Gender-Inclusive Language: a Christmas PSA

Ursula LeGuin opens her essay “About Myself,” by saying “I am a man….I predate the invention of women by decades.” She’s referring in part to that linguistic quirk (or difficulty) common to so many languages: that words such as ‘man’ can refer to both a male person of the human race and to any person of unspecified gender. The English language, abundant in so many ways, has also failed to provide us with any sort of pronoun that indicates the third person singular, non-gender-specific but not a neuter being. We are left with only ‘he’, ‘she’, and ‘it’. For nine hundred years we solved this problem by lending a double meaning to ‘he’.

Perhaps part of the reason it took everyone so long to notice or care about the gender slant in our language (besides the fact that men were arguably writing more of our language down than women were) is that English certainly isn’t alone in having an apparently sexist bent toward the masculine. Further, every language is full of lacunae: when there isn’t a word for something, we make do with another one. I don’t know who first suggested that our very language might be sexist for implying that male is default and female a deviation, but in the last few decades there has been a (seismic) shift among English speakers, at least, to modify our words to emphasize that humanity is greater than the sum of her male parts.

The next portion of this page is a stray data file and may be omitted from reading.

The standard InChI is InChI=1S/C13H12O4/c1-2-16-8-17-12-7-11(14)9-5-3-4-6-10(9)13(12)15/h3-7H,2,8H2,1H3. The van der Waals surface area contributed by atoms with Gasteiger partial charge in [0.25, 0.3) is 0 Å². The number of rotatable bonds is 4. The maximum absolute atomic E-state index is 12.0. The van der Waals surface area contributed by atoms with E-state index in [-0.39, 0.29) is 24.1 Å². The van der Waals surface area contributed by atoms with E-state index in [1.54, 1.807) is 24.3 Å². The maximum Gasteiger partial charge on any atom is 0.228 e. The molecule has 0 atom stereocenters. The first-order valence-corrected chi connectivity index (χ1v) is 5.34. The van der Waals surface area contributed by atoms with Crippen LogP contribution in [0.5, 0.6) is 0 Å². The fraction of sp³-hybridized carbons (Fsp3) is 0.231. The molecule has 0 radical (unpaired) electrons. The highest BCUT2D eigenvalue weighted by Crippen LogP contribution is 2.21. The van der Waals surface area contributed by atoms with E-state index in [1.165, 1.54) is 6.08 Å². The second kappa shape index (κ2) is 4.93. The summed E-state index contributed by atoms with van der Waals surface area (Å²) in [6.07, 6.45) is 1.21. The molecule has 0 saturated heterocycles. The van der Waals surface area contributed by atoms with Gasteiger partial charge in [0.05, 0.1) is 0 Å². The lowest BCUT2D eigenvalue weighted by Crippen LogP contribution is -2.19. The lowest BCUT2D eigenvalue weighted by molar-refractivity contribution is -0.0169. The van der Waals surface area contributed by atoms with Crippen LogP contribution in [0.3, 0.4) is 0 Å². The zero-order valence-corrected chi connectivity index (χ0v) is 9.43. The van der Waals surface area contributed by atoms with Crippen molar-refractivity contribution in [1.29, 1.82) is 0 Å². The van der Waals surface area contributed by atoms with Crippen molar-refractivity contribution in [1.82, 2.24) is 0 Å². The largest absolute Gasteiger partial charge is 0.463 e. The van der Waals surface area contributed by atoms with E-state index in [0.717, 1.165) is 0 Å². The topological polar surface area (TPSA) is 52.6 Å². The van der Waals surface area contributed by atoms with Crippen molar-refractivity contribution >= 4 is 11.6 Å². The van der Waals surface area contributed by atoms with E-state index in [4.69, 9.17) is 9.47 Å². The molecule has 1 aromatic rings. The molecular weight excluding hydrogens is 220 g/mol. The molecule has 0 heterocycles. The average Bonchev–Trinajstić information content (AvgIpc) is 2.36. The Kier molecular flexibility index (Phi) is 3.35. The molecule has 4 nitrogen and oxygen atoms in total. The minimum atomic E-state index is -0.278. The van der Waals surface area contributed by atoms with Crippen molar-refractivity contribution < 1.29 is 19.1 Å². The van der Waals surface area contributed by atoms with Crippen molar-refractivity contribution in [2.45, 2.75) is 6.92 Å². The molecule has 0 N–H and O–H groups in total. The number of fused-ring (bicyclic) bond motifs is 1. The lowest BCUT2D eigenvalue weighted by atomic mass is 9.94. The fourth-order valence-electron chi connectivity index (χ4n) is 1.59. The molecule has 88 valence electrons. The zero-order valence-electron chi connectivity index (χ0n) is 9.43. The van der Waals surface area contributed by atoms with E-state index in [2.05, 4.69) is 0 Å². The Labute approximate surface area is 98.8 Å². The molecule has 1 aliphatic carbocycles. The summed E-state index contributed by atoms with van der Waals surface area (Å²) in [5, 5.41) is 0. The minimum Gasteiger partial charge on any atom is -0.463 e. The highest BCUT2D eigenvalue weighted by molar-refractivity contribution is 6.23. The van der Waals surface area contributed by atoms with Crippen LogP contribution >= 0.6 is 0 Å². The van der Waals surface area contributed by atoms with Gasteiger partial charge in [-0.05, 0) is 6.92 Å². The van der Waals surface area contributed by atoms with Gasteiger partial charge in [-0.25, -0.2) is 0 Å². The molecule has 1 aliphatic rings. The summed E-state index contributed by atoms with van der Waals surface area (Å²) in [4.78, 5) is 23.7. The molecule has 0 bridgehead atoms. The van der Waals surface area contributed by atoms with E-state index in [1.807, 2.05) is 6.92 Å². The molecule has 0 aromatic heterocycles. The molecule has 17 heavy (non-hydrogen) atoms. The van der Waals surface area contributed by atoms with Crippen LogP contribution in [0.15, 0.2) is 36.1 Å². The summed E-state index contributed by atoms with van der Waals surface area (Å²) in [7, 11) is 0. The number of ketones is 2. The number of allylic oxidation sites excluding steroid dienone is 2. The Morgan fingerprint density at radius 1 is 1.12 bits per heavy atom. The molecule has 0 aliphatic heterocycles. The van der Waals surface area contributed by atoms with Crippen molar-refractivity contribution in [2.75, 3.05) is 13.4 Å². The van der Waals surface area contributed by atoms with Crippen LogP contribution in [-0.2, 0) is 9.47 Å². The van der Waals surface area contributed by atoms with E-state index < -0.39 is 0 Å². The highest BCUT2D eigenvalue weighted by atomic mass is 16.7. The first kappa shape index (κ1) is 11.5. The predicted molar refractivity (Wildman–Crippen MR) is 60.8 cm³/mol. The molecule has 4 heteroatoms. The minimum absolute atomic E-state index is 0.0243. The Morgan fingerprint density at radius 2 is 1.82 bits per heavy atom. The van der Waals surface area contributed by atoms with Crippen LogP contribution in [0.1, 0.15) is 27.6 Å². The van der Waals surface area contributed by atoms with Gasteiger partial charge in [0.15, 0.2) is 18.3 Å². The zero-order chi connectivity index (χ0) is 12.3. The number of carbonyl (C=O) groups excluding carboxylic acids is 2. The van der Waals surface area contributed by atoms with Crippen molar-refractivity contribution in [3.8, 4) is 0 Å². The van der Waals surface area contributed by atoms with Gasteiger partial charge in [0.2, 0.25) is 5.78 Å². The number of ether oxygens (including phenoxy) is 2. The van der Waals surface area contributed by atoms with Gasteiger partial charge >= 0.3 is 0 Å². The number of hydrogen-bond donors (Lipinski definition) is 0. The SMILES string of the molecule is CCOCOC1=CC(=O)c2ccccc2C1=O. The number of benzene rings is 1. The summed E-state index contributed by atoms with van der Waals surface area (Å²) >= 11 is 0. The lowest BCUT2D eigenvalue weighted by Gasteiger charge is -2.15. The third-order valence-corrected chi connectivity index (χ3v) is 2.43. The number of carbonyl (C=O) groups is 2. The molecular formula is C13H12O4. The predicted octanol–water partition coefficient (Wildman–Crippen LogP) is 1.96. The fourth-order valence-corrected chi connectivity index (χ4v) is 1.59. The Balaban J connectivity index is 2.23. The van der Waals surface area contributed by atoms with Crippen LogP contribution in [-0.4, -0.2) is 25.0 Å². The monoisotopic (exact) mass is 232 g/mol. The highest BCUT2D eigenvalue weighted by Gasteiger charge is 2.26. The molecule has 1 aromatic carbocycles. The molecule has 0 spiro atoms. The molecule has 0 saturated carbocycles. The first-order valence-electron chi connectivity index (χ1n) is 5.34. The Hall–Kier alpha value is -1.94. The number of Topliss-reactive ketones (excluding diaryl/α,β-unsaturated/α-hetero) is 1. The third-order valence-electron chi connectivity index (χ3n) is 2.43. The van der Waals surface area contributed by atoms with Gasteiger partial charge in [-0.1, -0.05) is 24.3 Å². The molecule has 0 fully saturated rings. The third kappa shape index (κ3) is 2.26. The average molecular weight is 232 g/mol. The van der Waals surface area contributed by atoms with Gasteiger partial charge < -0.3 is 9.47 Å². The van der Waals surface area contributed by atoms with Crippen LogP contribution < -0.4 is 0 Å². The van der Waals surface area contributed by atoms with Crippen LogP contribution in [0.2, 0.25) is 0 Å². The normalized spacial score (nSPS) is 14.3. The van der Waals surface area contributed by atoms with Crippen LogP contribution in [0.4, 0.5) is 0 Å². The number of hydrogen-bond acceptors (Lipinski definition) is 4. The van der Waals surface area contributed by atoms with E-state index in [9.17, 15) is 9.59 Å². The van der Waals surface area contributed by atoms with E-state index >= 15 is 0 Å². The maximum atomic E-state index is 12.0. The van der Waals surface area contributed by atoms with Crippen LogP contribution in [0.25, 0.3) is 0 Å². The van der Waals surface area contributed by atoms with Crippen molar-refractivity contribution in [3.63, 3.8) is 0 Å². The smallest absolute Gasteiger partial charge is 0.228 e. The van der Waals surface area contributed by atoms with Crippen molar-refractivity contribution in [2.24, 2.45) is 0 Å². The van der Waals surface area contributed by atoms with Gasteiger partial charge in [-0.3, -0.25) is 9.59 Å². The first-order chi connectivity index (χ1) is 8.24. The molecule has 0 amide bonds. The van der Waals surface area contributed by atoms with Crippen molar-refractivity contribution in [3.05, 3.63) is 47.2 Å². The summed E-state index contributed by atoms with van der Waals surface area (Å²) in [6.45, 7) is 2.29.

Unfortunately, this process hasn’t been without its snags. Language doesn’t work by fiat — it grows and develops with the nebulous mass of millions who use it to interact with each other and function in society. So until someone has clout and influence enough to just make up a word that people and scholars alike will adopt (where are you, Shakespeare, when we need you? Lewis Carroll might do in a pinch), we’re stuck with the language that we have. We’ve given it our college best to rectify the centuries-old problem first by clunky “he/she” constructions, and now more commonly by simply using one of any of the other personal pronouns (I, you, we, they) wherever possible, since the third person singular is unique in being gendered. As a result the use of “they” to refer to a person whose gender is not specified is gradually becoming accepted as part of ‘correct’ English usage (to the chagrin of many a grammar Nazi). “Man”, in the sense of “human of unspecified gender”, has pretty much fallen out of common usage.